I’m tired of the mortal. Is this really it? Is this what happens for the next 40 – 50 years of my life? I work, hard, forever, living life in 2 week or 3 week increments, stolen glimpses of freedom and space, time and opportunity, hope and freshness, and then to return back to the grind. What’s the point of all of this? Is it to die with the most toys? To die with more toys? Die with enough toys? Why would any rational sane individual make any of these choices? What kind of folly would it be to blithely continue down this path? And those are the easy questions. Harder ones are why I’m doing this, who benefits, who hopes to benefit and how come I benefit so little? Oh so many questions and not an answer in sight. Almost feels like there no point in asking these questions, since they lead only to counsels of despair. Especially so when I don’t particularly care for material outcomes. I don’t want fancy things. I don’t need designer clothes, or elaborately stitched hand crafted leather goods. I don’t care whether I own a house, or five. Once you’re over that level of comfort and subsistence, I don’t  see the mortal life being directed by the pursuit of economic gain. So my material life is aimed at the material gain of others predominantly, since I know now that these won’t particularly satisfy me? But material things are important and material things are a necessity. So yes, I know that I need these things too.

It’s hard to work and be tired of the mortal life.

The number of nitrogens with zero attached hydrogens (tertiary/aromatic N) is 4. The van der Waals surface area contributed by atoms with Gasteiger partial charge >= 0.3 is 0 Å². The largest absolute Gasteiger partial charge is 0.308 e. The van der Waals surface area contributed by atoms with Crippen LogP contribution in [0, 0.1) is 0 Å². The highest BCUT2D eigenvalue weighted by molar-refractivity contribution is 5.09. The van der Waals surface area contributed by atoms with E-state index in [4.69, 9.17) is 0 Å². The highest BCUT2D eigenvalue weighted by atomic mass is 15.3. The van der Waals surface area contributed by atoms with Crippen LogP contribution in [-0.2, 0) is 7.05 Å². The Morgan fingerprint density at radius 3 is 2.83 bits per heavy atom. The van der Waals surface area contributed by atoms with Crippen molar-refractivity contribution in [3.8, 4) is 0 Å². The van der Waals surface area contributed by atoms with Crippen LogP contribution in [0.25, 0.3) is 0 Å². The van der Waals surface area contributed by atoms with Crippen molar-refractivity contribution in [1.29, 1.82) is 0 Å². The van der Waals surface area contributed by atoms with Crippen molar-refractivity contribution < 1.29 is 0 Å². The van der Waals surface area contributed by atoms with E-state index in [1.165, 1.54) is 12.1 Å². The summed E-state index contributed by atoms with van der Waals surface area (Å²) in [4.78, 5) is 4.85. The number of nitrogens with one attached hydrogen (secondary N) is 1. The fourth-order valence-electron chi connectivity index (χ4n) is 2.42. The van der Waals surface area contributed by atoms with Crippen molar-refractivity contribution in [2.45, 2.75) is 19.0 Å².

I find myself at a crossroads. There is very little left to loose when you are tired of your religious life, your spiritual life, your social life and your work life. There is not much of a safety net below these questions and despair. These are gnawing questions, that pollute the soul and drag down the heart. These are dirty questions, that spread their toxic burdens into every other thought and every other source. They are water closing over a drowning man; a last chance to see water bedazzled by sunlight but too far away, almost certainly, to ever break to the surface again.

I could ask someone, I could seek guidance, seek answers, seek truth. But tell me – why should I trust you? You too are likely to be religious or atheist. You too are likely to be human. You too are likely to have a spiritual and a material life. And I am very apt to mistrust your answers, because after all your actions will seem smug and self-assured to me.

And so I am where I choose to be. Uncertainly carrying a heavy burden of doubt, unsure of where I am coming from or where I am going. Unsure of why I am journeying and why I would want to arrive. Uncertain that any other traveller on this road knows where to go any better, and convinced that many are lying when they offer maps, guidance and shortcuts. Is it any wonder I’m tired?